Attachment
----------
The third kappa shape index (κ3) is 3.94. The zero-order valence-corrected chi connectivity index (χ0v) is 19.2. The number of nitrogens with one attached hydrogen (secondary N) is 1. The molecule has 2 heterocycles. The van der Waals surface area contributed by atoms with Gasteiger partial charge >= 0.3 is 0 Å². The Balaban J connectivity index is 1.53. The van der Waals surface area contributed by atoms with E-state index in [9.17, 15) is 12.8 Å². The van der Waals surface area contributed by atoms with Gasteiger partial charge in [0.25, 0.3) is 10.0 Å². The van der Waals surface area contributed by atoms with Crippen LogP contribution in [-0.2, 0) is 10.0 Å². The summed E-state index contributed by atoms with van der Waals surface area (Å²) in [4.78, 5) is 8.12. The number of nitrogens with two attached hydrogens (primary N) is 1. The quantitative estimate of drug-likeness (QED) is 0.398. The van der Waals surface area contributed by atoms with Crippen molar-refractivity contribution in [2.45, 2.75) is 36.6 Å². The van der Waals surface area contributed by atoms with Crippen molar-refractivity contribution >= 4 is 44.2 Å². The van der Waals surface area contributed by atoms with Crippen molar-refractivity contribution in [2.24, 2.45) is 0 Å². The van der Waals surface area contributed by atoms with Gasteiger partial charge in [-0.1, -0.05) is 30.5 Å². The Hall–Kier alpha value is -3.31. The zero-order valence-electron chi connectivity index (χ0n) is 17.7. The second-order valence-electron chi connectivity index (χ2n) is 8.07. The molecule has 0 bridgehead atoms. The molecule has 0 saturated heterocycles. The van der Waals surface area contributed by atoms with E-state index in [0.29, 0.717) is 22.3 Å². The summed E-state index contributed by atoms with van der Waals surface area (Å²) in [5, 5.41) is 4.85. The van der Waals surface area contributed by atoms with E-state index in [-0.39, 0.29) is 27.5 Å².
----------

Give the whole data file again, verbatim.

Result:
The third kappa shape index (κ3) is 3.94. The zero-order valence-corrected chi connectivity index (χ0v) is 19.2. The number of nitrogens with one attached hydrogen (secondary N) is 1. The molecule has 2 heterocycles. The van der Waals surface area contributed by atoms with Gasteiger partial charge >= 0.3 is 0 Å². The Balaban J connectivity index is 1.53. The van der Waals surface area contributed by atoms with E-state index in [9.17, 15) is 12.8 Å². The van der Waals surface area contributed by atoms with Gasteiger partial charge in [0.25, 0.3) is 10.0 Å². The van der Waals surface area contributed by atoms with Crippen LogP contribution in [-0.2, 0) is 10.0 Å². The summed E-state index contributed by atoms with van der Waals surface area (Å²) in [4.78, 5) is 8.12. The number of nitrogens with two attached hydrogens (primary N) is 1. The quantitative estimate of drug-likeness (QED) is 0.398. The van der Waals surface area contributed by atoms with Crippen molar-refractivity contribution in [2.45, 2.75) is 36.6 Å². The van der Waals surface area contributed by atoms with Crippen molar-refractivity contribution >= 4 is 44.2 Å². The van der Waals surface area contributed by atoms with Crippen molar-refractivity contribution in [2.24, 2.45) is 0 Å². The van der Waals surface area contributed by atoms with Gasteiger partial charge in [-0.1, -0.05) is 30.5 Å². The Hall–Kier alpha value is -3.31. The zero-order valence-electron chi connectivity index (χ0n) is 17.7. The second-order valence-electron chi connectivity index (χ2n) is 8.07. The molecule has 0 bridgehead atoms. The molecule has 0 saturated heterocycles. The van der Waals surface area contributed by atoms with E-state index in [0.29, 0.717) is 22.3 Å². The summed E-state index contributed by atoms with van der Waals surface area (Å²) in [5, 5.41) is 4.85. The van der Waals surface area contributed by atoms with E-state index in [-0.39, 0.29) is 27.5 Å².